07 April 2010
10:13 AM No comments
In sum, we left off with the argument that prognostications found in Scripture have tacit conditions attached to them. This applies to every form of prediction found in the canon: 1) those explicitly qualified by conditions; 2) those explicitly qualified by assurances; and 3) those with no explicit qualifications (see part 2 for more on these classes of prophecies).
But what about Deuteronomy 18:22? We're still left with: "…when a prophet speaks in the name of Yahweh, if the word does not come to pass or come true, that is a word that Yahweh has not spoken; the prophet has spoken it presumptuously. You need not be afraid of him."
Could it be that black-and-white? Is this a straightforward test? Failed predictions mark false prophets? What about those intervening historical contingencies?
As economical as this interpretation may be, it does not account for the information gleaned in part 2 of this series. Is it therefore unique to Deuteronomic theology and contradicted by later biblical traditions? To be sure, many modern exegetes take the test as a general rule to which there are few exceptions. Alternatively, though, I would suggest that the primary audience (of Moses' day) realized that unqualified predictions had implied conditions. If this dynamic was indeed well-known, then it need not be repeated explicitly when the criterion of Deuteronomy 18:22 was offered ("if the word does not come to pass"). Thus, this test instructed the Israelites to expect a prediction from a true prophet to come about, unless significant intervening contingencies interrupted. Maybe that is why so many passages highlight historical contingencies that have interrupted many fulfillments? Why were the various biblical authors so specific in detailing the human responses that curbed the outcome of the predictions? Could it be that by pointing to significant historical contingencies, the Israelites would have no trouble accepting interruped predictions as originating with Yahweh?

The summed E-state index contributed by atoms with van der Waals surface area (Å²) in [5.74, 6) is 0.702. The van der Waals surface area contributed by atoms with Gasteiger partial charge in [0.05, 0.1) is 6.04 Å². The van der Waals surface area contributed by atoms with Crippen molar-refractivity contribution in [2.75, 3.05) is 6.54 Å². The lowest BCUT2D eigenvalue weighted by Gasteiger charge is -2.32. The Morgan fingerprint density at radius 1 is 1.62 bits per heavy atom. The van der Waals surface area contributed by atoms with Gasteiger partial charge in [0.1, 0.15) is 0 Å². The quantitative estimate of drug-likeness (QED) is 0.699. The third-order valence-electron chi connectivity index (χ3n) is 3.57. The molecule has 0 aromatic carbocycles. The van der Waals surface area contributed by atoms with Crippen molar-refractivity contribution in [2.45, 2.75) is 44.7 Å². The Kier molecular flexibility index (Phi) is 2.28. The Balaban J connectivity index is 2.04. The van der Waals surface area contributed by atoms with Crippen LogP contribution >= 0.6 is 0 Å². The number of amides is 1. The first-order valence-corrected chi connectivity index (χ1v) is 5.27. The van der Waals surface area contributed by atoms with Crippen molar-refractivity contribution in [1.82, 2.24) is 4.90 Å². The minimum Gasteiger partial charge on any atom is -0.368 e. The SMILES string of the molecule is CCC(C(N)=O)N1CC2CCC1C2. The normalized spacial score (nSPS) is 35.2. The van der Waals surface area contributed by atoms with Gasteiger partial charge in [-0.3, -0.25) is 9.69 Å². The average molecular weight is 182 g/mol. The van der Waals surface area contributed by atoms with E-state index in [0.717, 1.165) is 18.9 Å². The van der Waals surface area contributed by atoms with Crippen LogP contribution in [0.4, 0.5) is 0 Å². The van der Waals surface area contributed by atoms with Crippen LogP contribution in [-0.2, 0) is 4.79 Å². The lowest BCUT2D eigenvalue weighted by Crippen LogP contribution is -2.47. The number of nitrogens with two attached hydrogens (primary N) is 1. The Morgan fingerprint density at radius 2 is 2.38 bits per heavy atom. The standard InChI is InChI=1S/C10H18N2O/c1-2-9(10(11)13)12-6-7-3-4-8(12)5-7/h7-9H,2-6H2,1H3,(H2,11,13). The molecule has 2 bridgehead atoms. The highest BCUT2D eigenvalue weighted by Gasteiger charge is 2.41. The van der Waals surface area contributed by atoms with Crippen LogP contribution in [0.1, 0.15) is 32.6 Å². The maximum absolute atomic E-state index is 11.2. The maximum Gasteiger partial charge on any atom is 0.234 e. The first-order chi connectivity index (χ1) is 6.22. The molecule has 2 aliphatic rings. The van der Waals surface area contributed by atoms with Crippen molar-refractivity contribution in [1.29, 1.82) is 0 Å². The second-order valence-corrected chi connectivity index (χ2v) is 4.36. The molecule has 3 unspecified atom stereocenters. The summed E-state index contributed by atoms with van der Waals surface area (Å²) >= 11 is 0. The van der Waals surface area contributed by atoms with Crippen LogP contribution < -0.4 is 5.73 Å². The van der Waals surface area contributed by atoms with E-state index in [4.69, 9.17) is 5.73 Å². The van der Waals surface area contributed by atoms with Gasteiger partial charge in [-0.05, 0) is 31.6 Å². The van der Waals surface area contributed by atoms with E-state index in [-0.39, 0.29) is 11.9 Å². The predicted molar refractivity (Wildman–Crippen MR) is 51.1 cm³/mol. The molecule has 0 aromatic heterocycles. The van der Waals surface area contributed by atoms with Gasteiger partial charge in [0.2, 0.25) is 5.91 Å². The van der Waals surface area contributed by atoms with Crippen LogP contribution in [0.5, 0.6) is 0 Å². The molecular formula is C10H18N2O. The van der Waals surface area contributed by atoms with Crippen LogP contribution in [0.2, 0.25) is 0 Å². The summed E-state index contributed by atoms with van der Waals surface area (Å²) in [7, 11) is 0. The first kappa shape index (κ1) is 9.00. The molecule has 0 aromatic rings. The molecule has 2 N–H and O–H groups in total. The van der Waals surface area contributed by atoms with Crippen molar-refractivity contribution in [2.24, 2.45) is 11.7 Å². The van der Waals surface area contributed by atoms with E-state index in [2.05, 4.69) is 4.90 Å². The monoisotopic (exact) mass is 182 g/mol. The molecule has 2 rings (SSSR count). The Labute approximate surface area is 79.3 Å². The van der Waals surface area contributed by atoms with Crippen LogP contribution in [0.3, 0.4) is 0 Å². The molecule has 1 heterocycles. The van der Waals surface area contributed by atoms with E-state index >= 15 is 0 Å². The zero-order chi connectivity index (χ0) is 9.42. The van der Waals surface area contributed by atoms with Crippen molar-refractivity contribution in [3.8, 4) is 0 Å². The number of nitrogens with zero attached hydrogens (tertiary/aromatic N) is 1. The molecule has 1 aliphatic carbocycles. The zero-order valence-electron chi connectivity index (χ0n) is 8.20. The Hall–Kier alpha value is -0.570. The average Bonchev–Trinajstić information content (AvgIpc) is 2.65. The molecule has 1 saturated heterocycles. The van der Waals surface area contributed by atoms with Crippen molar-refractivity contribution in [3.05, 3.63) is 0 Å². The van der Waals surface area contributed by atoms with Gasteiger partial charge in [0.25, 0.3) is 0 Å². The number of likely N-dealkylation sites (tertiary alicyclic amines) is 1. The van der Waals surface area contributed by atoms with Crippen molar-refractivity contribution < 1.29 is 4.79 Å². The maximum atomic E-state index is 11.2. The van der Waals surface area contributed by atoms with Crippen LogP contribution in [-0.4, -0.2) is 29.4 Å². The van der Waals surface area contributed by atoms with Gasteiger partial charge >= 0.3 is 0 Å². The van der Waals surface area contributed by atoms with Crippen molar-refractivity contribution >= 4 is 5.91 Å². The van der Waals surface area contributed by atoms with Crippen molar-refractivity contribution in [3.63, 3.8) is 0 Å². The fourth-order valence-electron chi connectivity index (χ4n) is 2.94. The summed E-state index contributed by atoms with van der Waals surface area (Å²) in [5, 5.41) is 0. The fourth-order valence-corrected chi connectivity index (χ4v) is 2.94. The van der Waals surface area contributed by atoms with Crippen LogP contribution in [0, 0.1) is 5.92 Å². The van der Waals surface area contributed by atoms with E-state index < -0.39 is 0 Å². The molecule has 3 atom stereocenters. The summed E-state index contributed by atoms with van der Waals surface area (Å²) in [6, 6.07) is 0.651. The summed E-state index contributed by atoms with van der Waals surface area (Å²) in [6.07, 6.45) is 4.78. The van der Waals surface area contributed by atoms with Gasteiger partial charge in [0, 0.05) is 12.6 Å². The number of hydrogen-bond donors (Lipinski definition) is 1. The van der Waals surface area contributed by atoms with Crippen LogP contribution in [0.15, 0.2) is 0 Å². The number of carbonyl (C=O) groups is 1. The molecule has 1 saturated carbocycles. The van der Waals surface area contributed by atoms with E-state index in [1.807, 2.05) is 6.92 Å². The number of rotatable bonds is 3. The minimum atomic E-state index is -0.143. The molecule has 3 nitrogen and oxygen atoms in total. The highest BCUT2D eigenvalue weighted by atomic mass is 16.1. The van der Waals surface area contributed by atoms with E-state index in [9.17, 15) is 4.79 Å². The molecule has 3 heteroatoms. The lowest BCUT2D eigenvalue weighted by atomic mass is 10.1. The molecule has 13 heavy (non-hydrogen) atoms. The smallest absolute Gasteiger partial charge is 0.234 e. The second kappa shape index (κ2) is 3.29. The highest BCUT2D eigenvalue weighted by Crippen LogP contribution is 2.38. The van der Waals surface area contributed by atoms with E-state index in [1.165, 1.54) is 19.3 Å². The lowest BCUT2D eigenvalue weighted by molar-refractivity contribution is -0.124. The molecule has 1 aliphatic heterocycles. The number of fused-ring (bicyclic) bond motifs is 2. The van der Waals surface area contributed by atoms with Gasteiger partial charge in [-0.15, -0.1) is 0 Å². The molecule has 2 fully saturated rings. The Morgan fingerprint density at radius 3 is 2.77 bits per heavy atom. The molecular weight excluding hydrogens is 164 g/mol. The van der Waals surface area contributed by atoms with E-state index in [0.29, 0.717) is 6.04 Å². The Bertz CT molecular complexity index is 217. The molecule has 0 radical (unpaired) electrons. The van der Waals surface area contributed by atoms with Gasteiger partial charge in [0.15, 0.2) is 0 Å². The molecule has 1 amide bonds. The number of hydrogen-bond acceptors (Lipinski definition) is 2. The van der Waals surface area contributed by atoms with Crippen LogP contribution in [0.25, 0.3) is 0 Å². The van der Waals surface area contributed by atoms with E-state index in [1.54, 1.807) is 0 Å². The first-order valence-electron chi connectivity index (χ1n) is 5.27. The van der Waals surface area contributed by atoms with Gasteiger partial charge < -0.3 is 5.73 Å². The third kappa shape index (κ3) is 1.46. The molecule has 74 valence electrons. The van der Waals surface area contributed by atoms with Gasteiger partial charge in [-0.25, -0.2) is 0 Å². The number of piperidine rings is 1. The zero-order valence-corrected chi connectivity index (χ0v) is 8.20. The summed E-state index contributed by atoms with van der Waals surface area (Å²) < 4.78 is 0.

It should be seen as indisputable that historical contingencies affected the outcomes of unqualified predictions, but did tacit conditions apply only to this last category or did conditions attach to all prophecies? The answer, which I've already mentioned in the first part, is found in Jeremiah 18:1–10. Here we see that the Jerusalmites opposed the prophet (see vv. 11–12) because they believed divine protection for the holy city was entirely unconditional (e.g., Jer. 7:4). But what Jeremiah 18:1–10 amounts to is a rebuttal of this false security. It stated that all unqualified predictions, even those concerning Jerusalem, operated with implied conditions.
How do I dare suggest that this text is paradigmatic? "At some time" (v. 7); and "at some other time" (v. 9), suggest to me that Yahweh's words apply to every situation. Secondly, the all-inclusive phrase "any nation or kingdom" (v. 7) also points us in this direction. Thirdly, the oracles described in this pericope are categorically judgment and salvation oracles. At the very least, an attempt to classify all of the prophetic oracles in Scripture reveals that they all gravitate in one or both of these directions. The text, then, portrays a God who exercised great latitude because his responses were situation specific, appropriate for the particularities of each event. But there is also a basic pattern at work: the realization of all unqualified predictions were subject to modification as Yahweh reacted to his people's responses. In sum, historical contingencies had a bearing on all three major types of predictions discussed in this series. In every case, significant responses preceding fulfillments had the potential of effecting to some degree how Yahweh would direct the future.
I could go on, of course, but I think if the patient reader has read this far, he or she gets the point. A subsequent post could deal with this principle of reading biblical prophecy as it relates to various New Testament predictions—like those found in the Olivet Discourse, the Apocalypse, etc. I do believe they fall into the categories I have listed above. Such a discussion could focus on, for example, how the Messiah has not re-appeared (in body) yet, and how that relates to the immiment predictions found in the NT.